Management Of Pediatric Blunt Abdominal Aortic Injuries
Sooyeon Kim, MD, J Gregory Modrall, MD, Fatemeh Malekpour Ghorbani, MD, Michael Siah, MD, Bala Ramanan, MBBS, MS, Shirling Tsai, MD, Carlos H. Timaran, MD, Melissa L. Kirkwood, MD.
University of Texas Southwestern, Dallas, TX, USA.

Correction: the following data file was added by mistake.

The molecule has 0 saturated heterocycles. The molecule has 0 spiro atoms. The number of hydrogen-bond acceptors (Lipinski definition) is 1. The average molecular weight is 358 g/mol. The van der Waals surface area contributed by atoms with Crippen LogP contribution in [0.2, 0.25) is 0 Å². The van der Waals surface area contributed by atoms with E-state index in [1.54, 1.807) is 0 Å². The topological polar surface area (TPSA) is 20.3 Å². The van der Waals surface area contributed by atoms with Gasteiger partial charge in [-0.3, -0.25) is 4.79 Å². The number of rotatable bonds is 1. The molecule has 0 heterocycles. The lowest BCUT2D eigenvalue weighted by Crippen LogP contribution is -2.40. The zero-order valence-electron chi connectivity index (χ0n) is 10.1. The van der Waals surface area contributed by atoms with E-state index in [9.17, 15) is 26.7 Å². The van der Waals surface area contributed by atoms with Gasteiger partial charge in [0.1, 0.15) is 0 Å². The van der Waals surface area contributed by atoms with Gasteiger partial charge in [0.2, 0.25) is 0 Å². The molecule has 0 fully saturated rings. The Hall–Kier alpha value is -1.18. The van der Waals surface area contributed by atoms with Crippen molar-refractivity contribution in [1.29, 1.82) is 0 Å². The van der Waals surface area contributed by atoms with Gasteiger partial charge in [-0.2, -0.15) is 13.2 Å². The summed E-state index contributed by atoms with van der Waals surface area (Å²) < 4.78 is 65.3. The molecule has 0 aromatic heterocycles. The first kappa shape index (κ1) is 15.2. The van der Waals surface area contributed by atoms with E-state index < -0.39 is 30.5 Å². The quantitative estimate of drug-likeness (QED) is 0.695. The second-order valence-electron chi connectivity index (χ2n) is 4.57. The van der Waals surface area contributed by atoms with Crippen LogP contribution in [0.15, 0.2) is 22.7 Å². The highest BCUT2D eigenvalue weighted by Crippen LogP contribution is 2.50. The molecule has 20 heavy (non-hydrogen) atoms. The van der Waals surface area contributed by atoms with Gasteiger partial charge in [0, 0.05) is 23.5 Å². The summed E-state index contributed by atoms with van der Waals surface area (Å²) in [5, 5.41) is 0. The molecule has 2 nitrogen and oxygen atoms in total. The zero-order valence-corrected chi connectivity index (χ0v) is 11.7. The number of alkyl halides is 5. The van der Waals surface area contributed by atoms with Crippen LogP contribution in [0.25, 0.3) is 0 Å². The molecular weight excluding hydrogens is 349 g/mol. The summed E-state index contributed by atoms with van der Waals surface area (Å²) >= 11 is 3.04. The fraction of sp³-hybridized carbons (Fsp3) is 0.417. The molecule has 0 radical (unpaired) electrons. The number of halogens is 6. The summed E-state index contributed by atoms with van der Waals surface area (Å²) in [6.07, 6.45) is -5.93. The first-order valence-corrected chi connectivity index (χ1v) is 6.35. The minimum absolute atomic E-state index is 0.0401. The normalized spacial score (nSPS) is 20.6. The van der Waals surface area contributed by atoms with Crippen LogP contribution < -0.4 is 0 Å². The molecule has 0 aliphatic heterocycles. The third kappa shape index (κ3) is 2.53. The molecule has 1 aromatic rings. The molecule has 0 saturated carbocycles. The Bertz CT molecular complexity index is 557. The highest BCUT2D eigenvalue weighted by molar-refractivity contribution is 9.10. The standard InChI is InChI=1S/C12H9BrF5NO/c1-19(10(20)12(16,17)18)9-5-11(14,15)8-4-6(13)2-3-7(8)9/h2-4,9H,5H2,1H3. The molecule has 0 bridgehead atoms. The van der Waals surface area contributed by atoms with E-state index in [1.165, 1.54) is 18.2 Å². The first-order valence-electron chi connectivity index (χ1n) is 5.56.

Objectives:Pediatric blunt abdominal aortic injury is rare, and most vascular surgeons have minimal experience. Evidence for management recommendations is limited. Methods: This is a retrospective review of consecutive pediatric patients with blunt traumatic abdominal aortic injury at our institution between 2008-2019. Results:Sixteen patients (50% male), 4-17 years old, were involved in motor vehicle collisions. Thirty-one percent were hypotensive en route or upon arrival. Forty-four percent were transfers. The median Injury Severity Score (ISS) was 34 (IQR 19-35). All but one were infrarenal. Aortic injuries were stratified according to the SVS criteria: Grade 1, n=5(31%); Grade 2, n=2(13%); Grade 3, n=5(31%); Grade 4, n=4(25%). Concurrent non-aortic injuries included solid organ (63%,n=10), bladder and bowel (88%,n=14), brain (25%,n=4), hemo/pneumothorax (25%,n=4), spine (81%,n=13), and non-spine fractures (75%,n=12). In total, 56% (n=9/16) required aortic repair: one grade-2 and two grade-4 injuries needed immediate revascularization for distal ischemia with either aortic thrombectomy with bovine patch (n=1/3) or PTFE interposition graft (n=2/3). Six patients (38%) underwent delayed repair with a median delay of 52 days (range 2-916); half of these occurred during the index hospitalization. During surveillance, these patients were found to have worsening pseudoaneurysms or flow-limiting dissections with evidence of inadequate distal perfusion at risk for claudication, tissue healing, or impaired limb growth. Most repairs were either aortic endarterectomy with bovine patch (n=4) or rifampin-soaked Dacron graft (n=1). One 17-year-old underwent a Gore Excluder Limb placement (16x14.5x7cm) for pseudoaneurysm due to a hostile abdomen 20 days after injury. No deaths occurred. Median follow-up was 7 months (IQR 3-28). All postoperative patients demonstrated stable imaging (range 1 month-5 years). Seven non-operative patients, with grades 1-4, did not have bleeding or distal ischemia and were observed. Their repeat imaging demonstrated either stability or resolution (range <1-9 months). Fifty-four percent were lost to follow up after discharge or following their first clinic visit. Conclusions: Delayed intervention can be safely performed for most pediatric blunt abdominal aortic injuries. This suggests that transfer to a tertiary center with vascular expertise is safe and feasible. However, injury progression was seen as early as within 48 hours and as late as 31 months post injury, underscoring the importance of long-term surveillance. Unfortunately, half were lost to follow up, highlighting the need for more structured surveillance.
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